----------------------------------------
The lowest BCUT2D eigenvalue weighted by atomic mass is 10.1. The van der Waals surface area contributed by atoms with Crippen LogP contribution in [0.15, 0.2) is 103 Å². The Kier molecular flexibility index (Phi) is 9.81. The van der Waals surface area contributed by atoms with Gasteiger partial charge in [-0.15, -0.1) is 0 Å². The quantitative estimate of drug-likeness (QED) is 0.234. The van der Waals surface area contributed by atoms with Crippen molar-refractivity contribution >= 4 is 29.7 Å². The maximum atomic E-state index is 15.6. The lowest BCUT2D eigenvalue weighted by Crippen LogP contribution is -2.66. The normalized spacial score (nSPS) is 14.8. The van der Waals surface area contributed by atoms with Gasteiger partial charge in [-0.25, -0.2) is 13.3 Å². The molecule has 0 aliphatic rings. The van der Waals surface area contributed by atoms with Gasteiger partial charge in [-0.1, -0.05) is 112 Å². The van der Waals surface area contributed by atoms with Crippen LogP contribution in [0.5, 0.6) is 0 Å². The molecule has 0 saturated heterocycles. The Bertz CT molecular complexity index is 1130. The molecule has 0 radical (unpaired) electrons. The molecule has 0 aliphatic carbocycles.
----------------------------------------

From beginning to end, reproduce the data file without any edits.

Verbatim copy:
The lowest BCUT2D eigenvalue weighted by atomic mass is 10.1. The van der Waals surface area contributed by atoms with Crippen LogP contribution in [0.15, 0.2) is 103 Å². The Kier molecular flexibility index (Phi) is 9.81. The van der Waals surface area contributed by atoms with Gasteiger partial charge in [-0.15, -0.1) is 0 Å². The quantitative estimate of drug-likeness (QED) is 0.234. The van der Waals surface area contributed by atoms with Crippen molar-refractivity contribution >= 4 is 29.7 Å². The maximum atomic E-state index is 15.6. The lowest BCUT2D eigenvalue weighted by Crippen LogP contribution is -2.66. The normalized spacial score (nSPS) is 14.8. The van der Waals surface area contributed by atoms with Gasteiger partial charge in [-0.25, -0.2) is 13.3 Å². The molecule has 0 aliphatic rings. The van der Waals surface area contributed by atoms with Gasteiger partial charge in [-0.1, -0.05) is 112 Å². The van der Waals surface area contributed by atoms with Crippen LogP contribution in [0.5, 0.6) is 0 Å². The molecule has 0 saturated heterocycles. The Bertz CT molecular complexity index is 1130. The molecule has 0 radical (unpaired) electrons. The molecule has 0 aliphatic carbocycles.